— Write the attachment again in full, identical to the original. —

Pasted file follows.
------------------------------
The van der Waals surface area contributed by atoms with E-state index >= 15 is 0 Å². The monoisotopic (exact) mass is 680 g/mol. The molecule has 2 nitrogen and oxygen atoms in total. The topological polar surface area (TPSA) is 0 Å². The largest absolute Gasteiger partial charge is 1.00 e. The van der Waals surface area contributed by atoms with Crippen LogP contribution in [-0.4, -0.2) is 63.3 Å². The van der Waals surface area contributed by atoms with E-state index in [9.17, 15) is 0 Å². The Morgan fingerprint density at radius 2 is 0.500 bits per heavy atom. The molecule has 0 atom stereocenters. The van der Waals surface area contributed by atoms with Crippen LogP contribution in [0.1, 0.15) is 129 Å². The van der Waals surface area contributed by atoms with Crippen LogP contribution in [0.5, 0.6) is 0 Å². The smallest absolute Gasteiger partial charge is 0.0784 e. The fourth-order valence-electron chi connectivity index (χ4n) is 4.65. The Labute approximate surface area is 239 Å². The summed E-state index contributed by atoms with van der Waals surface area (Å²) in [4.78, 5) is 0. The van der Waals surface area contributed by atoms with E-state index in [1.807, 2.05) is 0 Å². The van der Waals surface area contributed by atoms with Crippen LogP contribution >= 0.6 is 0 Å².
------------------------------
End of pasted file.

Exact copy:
The van der Waals surface area contributed by atoms with E-state index >= 15 is 0 Å². The monoisotopic (exact) mass is 680 g/mol. The molecule has 2 nitrogen and oxygen atoms in total. The topological polar surface area (TPSA) is 0 Å². The largest absolute Gasteiger partial charge is 1.00 e. The van der Waals surface area contributed by atoms with Crippen LogP contribution in [-0.4, -0.2) is 63.3 Å². The van der Waals surface area contributed by atoms with E-state index in [9.17, 15) is 0 Å². The Morgan fingerprint density at radius 2 is 0.500 bits per heavy atom. The molecule has 0 atom stereocenters. The van der Waals surface area contributed by atoms with Crippen LogP contribution in [0.1, 0.15) is 129 Å². The van der Waals surface area contributed by atoms with Crippen LogP contribution in [0.5, 0.6) is 0 Å². The smallest absolute Gasteiger partial charge is 0.0784 e. The fourth-order valence-electron chi connectivity index (χ4n) is 4.65. The Labute approximate surface area is 239 Å². The summed E-state index contributed by atoms with van der Waals surface area (Å²) in [4.78, 5) is 0. The van der Waals surface area contributed by atoms with E-state index in [1.807, 2.05) is 0 Å². The van der Waals surface area contributed by atoms with Crippen LogP contribution >= 0.6 is 0 Å².